Lessons of the Shoah high school interfaith initiative. Fr. Robert Albright and Rabbi Geoff Basik jointly provided a brief overview of the history of Judaism and Christianity, as they explored the Parting of the Way and how centuries of anti-Jewish discrimination promulgated by the Catholic church provides context for the Holocaust and the Nazis' antisemitic doctrine.

COLLECTIONS: Archivist Jennifer Vess reports that our inventory of archives and manuscripts has reached the 87.8% completion point; this long-term effort is part of the continuous process of raising standards in collections management by giving us greater intellectual control of our historical resources. Intern Heather Besch completed a draft transcription of Allan Hirsh II's oral history interview.

Collections volunteer Debbie Farthing named and photographed our mannequins on Wednesday, and on Thursday Collections Manager Jobi Zink added the records and photos to our database, as part of our effort to track exhibition display material. Jobi also compiled a list of audio tapes from the institutional archives and added those to the database

STAFF ACTIVITIES: We welcome Nicole Paterson, who started an internship in the Collections Department on Thursday. Nicole will receive her MA in Historical Studies from the University of Maryland, Baltimore County next month. At the Museum, she will help develop hands-on archaeology activities for The Synagogue Speaks exhibition.

Rachel Kassman organized a JMM table for the Jewish Health, Wealth and Lifestyle Expo in Pikesville this coming Sunday. Be sure to stop by and visit! On Tuesday 10 November, volunteer Robyn Hughes brought Dr. Linda Lee to the Museum to meet with the Education and Program departments to discuss the possibility of the Museum hosting a chess tournament for Baltimore City Public School students in the spring.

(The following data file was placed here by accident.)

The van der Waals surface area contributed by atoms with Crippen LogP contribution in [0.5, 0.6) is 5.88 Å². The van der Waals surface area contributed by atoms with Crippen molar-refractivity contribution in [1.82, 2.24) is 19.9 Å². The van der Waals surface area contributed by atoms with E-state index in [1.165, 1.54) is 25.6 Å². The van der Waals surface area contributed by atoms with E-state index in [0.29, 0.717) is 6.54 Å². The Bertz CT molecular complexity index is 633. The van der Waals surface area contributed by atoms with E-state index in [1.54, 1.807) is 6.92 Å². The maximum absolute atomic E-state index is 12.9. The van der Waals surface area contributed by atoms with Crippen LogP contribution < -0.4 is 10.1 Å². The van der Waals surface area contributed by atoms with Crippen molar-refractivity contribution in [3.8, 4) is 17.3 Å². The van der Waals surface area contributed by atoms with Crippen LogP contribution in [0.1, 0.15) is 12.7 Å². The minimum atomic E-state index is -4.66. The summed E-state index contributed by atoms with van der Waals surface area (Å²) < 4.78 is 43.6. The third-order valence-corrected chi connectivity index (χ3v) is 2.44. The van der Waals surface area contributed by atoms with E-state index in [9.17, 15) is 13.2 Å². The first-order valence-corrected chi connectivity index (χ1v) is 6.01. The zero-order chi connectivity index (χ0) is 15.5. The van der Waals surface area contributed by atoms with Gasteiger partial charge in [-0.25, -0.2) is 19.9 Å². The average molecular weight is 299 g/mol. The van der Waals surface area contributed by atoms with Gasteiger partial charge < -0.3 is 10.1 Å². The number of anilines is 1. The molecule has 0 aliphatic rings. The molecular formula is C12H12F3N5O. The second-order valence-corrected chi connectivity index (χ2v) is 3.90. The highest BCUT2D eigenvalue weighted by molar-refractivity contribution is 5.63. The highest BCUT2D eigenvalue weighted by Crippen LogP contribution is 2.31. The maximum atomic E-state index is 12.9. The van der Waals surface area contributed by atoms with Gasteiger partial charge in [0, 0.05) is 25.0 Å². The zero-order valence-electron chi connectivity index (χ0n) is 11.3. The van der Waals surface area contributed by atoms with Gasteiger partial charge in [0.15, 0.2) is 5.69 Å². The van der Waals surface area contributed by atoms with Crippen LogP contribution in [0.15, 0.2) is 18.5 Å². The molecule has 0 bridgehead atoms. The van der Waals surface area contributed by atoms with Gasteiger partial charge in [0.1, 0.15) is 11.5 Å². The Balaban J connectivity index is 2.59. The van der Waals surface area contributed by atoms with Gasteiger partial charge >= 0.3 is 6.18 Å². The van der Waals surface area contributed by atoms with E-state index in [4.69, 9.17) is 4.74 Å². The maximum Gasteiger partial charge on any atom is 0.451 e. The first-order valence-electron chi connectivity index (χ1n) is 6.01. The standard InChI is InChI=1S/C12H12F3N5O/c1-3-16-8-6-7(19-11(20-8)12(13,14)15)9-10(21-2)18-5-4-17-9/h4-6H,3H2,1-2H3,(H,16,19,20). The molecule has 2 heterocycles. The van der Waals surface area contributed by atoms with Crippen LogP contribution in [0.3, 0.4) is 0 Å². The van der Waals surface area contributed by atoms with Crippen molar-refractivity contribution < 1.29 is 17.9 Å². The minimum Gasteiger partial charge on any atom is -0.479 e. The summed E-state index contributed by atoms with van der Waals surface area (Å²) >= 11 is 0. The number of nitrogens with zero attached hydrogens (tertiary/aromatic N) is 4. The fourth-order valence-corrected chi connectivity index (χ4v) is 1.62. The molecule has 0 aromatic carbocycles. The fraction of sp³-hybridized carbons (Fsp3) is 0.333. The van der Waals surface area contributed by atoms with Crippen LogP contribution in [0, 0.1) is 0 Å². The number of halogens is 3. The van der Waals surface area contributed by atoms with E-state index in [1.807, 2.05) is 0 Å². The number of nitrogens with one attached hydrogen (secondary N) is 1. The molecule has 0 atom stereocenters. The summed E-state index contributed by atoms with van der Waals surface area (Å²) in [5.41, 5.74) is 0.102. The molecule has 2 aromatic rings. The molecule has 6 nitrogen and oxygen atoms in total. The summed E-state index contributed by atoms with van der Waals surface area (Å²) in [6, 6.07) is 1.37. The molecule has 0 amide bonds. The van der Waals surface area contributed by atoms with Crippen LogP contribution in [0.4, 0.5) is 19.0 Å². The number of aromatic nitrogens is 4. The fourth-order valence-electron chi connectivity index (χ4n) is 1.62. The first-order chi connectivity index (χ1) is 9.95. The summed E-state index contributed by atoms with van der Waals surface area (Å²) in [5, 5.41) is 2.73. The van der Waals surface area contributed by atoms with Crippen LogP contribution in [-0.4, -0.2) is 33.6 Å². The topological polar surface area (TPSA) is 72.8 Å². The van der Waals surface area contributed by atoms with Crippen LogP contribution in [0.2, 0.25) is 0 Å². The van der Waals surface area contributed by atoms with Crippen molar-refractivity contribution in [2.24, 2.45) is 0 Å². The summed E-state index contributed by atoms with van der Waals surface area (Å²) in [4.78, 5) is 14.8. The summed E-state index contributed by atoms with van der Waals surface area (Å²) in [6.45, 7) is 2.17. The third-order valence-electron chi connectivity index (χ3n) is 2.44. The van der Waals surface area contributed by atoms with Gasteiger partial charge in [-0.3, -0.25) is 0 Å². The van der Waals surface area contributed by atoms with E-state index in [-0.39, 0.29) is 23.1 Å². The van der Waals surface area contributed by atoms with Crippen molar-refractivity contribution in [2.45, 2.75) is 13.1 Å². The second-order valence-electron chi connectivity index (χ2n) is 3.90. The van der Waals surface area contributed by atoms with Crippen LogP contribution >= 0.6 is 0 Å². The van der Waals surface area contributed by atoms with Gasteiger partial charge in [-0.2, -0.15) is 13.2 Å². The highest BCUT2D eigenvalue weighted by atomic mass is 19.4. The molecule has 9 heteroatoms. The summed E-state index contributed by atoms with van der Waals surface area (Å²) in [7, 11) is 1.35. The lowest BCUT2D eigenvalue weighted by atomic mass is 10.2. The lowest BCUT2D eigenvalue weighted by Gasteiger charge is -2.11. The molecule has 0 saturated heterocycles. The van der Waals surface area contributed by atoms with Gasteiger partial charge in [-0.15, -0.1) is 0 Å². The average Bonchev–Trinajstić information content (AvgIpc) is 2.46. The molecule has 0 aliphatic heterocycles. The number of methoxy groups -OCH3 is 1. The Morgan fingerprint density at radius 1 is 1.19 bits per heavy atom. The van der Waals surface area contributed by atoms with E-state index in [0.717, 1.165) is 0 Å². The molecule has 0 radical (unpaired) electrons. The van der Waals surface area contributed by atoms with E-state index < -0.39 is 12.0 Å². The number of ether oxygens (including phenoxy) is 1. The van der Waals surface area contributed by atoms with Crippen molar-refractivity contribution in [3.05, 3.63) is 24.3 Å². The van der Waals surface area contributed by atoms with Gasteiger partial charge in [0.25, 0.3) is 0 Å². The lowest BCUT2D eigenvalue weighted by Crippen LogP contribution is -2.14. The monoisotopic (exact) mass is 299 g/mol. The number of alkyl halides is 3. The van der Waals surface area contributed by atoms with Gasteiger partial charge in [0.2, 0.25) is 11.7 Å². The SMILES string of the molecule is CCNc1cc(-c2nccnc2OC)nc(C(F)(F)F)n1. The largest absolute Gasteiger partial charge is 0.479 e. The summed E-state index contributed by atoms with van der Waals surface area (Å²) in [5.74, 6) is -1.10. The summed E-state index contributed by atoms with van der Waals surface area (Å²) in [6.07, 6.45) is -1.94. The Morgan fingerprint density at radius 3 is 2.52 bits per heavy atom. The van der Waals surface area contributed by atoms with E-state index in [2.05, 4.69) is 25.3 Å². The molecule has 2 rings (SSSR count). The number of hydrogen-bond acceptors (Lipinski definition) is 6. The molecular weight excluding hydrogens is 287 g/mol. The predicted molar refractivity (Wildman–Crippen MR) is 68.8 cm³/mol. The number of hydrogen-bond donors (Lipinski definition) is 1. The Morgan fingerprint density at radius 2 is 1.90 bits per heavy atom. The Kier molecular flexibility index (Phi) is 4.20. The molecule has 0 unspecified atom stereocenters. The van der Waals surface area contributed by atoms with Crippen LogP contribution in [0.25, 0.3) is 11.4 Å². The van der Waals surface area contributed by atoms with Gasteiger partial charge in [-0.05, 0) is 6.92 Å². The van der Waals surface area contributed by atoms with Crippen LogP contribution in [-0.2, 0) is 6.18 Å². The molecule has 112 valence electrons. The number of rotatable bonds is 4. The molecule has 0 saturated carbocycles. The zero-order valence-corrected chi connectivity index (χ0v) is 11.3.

On Monday, Ilene Dackman-Alon attended an International Month Celebration sponsored by MSDE in Annapolis. Education leaders from around the State of Maryland and three countries celebrated International Education Month during the kick-off event that showcased international curricular programs and teacher exchanges in fine arts, social studies, and world languages. Storyteller Jennifer Rudick Zunikoff and our three storytellers from the JMM's latest educational initiative
Student Immigration Stories, shared stories of their recent immigration experiences. Ilene also attended a meeting with representatives from The Jewish Salons, an international network that addresses Jewish identity through arts and culture. Currently, this project is being done in cities Amsterdam, Mexico City, Vienna, Budapest and Tel Aviv. The salons network connects young Jews from different communities by co-producing community events that present contemporary international Jewish culture.

On Tuesday. Anita Kassof and I met with Trustee Lee Rosenberg and architect John Srygley to discuss plans for the Museum's future expansion. Meanwhile, Rachel Kassman and Jennifer Vess are organizing a steering committee for the 2010 Purim Pandemonium, our annual young adult extravaganza.

Karen Falk, Deb Weiner, and Heather Besch were out at Trader Joe's in Pikesville this week, running a pilot for a video interview project we are calling
Stories We Live By as part of the preparation for a training session next week with Dr. Jayne Guberman, a consultant on oral history.

Lots of other, ongoing activities took place, as well. I hope that everyone enjoys a peaceful Sabbath and a brisk, but clear fall weekend. Best to one and all.